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It Took A Musician's Ear To Decode The Complex Song In Whale Calls

Male humpback whales create "songs" together, scientists say. Katy Payne was the first to hear the shifts in pitch and pattern in the collective calls as complex music — haunting, evolving tunes.
NPR

Lobbyists Spending Millions To Sway The Undecided On Iran Deal

The groups' targets? Democrats undecided on whether to accept or reject the deal when they vote this fall. The campaigns include tens of millions of dollars spent on TV ads in nearly two dozen states.
NPR

This Major-Party Nominee's Not In The Pocket Of Big Donors. Or Any Donors

Truck driver and political unknown Robert Gray will be the gubernatorial candidate of Mississippi Democrats this fall. He didn't raise money, barely campaigned and didn't even vote in the primary.
NPR

On Yelp, Doctors Get Reviewed Like Restaurants — And It Rankles

Doctors hate online rankings, saying patients don't get the nuances of medicine. But health care reviews on Yelp are more positive overall than they are for restaurants and other services.
NPR

Key West's Dueling Civil War Memorials Serve As Monuments To Tolerance

There's been plenty of debate about Civil War monuments since the church shootings in Charleston, S.C. In Key West, a Confederate memorial is being fixed up, while a new Union memorial is being added.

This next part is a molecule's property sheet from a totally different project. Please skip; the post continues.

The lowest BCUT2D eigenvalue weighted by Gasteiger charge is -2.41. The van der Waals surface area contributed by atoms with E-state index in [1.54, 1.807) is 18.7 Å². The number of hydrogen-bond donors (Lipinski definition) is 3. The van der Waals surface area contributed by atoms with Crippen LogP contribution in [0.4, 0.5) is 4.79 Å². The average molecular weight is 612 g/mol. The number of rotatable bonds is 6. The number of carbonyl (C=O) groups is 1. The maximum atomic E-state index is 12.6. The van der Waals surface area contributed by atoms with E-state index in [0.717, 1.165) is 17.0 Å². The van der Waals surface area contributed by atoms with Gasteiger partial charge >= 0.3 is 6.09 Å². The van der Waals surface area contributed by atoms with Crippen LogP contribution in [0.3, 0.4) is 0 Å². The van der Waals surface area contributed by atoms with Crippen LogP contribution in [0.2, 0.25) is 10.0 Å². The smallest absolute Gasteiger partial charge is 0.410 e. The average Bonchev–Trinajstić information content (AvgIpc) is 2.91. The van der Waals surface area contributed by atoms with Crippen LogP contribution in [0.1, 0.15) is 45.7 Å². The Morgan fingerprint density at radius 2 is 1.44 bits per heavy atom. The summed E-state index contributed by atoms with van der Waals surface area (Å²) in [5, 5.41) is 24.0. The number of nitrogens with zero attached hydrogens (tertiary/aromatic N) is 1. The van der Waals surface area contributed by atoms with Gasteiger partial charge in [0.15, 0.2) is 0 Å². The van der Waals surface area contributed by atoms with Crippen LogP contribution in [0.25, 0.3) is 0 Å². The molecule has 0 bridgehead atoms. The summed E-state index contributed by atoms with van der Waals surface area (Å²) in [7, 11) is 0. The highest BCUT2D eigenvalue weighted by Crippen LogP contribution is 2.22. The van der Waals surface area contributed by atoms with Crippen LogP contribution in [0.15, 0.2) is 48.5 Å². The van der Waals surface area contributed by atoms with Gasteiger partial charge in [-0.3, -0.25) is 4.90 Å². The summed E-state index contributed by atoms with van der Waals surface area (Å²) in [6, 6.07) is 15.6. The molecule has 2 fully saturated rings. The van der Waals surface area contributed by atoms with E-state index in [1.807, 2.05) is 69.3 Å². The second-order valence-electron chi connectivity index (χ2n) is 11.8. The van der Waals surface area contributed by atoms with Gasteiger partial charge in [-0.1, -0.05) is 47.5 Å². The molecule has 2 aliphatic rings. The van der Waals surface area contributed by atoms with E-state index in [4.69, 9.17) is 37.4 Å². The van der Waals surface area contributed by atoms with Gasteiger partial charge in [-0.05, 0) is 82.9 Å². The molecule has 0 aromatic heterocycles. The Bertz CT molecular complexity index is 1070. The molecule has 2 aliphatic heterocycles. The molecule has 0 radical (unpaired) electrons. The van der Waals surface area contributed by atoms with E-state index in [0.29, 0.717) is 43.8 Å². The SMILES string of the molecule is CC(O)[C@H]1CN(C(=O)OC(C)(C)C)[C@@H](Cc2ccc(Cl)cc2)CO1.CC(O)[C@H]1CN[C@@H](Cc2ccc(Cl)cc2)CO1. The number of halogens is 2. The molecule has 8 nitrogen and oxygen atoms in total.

NPR

One Of The Nation's Biggest Urban Forests Isn't Where You'd Expect

Running all the way through Dallas is a 6,000-acre stretch of massive oaks, bubbling springs and broad meadows. But the river running through it has many of the issues faced by other urban waterways.
NPR

After Katrina, Tulane's Architecture School Became A Community Builder

The storm marked a turning point for the school. Now, instead of focusing on historic preservation, it encourages students to design spaces with and for New Orleans' low-income neighborhoods.
NPR

Why Did The U.S. Choose Hiroshima?

Seventy years ago, an atomic bomb wiped a city off the map. The committee that picked the target knew the destruction would be awful, but hoped it could end the war and stop future use of such bombs.
NPR

Cellphone Service Down For Thousands, But Regulators May Never Know Why

State officials say years of deregulation have made it nearly impossible for authorities to find out details from telecom companies.
NPR

Newseum Will Acquire Set Of 'The Daily Show With Jon Stewart'

The set tells "an important story about how political satire and news as humor made 'The Daily Show' a trusted news source for a generation," the D.C. museum devoted to news said.

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